Estimating Poverty and Inequality from Grouped Data: How Well Do Parametric Methods Perform?

24 Pages Posted: 23 Aug 2006 Last revised: 14 Aug 2014

See all articles by Camelia Minoiu

Camelia Minoiu

Federal Reserve Board

Sanjay G. Reddy

The New School - Department of Economics

Date Written: June 25, 2008

Abstract

Poverty and inequality are often estimated from grouped data as complete household surveys are neither always available to researchers nor easy to analyze. In this study we assess the performance of functional forms proposed by Kakwani (1980a) and Villasenor and Arnold (1989) to estimate the Lorenz curve from grouped data. The methods are implemented using the computational tools POVCAL and SimSIP, developed and distributed by the World Bank. To identify biases associated with these methods, we use unit data from several household surveys and theoretical distributions. We find that poverty and inequality are better estimated when the true distribution is unimodal than multimodal. For unimodal distributions, biases associated with poverty measures are rarely larger than one percentage point. For data from multi-peaked or heavily skewed distributions, the biases are likely to be higher and of unknown sign.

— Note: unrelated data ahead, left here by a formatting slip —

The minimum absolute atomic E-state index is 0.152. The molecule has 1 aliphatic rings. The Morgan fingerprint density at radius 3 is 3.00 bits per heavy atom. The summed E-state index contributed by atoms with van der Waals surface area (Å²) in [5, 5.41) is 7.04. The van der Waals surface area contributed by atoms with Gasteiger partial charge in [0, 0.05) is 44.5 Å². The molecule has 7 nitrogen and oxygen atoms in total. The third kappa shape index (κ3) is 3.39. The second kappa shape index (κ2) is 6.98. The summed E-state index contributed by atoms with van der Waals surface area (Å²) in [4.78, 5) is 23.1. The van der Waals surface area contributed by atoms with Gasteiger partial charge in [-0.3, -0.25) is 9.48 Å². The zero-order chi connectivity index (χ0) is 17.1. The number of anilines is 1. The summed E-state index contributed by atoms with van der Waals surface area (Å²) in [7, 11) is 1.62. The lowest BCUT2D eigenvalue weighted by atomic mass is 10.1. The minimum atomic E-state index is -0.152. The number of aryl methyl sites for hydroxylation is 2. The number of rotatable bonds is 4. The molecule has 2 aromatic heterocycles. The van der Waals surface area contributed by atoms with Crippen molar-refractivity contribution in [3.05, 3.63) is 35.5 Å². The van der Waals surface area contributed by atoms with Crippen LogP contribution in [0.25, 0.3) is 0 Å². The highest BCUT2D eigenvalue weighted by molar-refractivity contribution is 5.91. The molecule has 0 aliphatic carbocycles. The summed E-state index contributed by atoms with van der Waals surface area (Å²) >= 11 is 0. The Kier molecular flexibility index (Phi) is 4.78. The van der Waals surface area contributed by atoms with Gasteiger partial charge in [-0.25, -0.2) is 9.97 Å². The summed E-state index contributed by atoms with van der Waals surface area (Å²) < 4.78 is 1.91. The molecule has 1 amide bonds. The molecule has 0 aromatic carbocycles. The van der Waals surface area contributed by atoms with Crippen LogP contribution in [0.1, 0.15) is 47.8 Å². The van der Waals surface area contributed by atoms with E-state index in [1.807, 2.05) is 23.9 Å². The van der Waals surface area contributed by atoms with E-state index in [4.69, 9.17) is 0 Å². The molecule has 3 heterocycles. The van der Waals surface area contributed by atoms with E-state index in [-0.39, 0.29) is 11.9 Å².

Keywords: grouped data, Lorenz curve, poverty, inequality, income distribution, POVCAL, SimSIP

JEL Classification: C13, C14, C15, C16, D31, D63, I32

Suggested Citation

Minoiu, Camelia and Reddy, Sanjay G., Estimating Poverty and Inequality from Grouped Data: How Well Do Parametric Methods Perform? (June 25, 2008). Journal of Income Distribution, Vol. 18, No. 2, 2009. Available at SSRN: https://ssrn.com/abstract=925969

Camelia Minoiu (Contact Author)

Federal Reserve Board ( email )

20th Street and Constitution Avenue NW
Washington, DC 20551
United States

Sanjay G. Reddy

The New School - Department of Economics ( email )

Room 1116
6 East 16th Street
New York, NY 10003
United States

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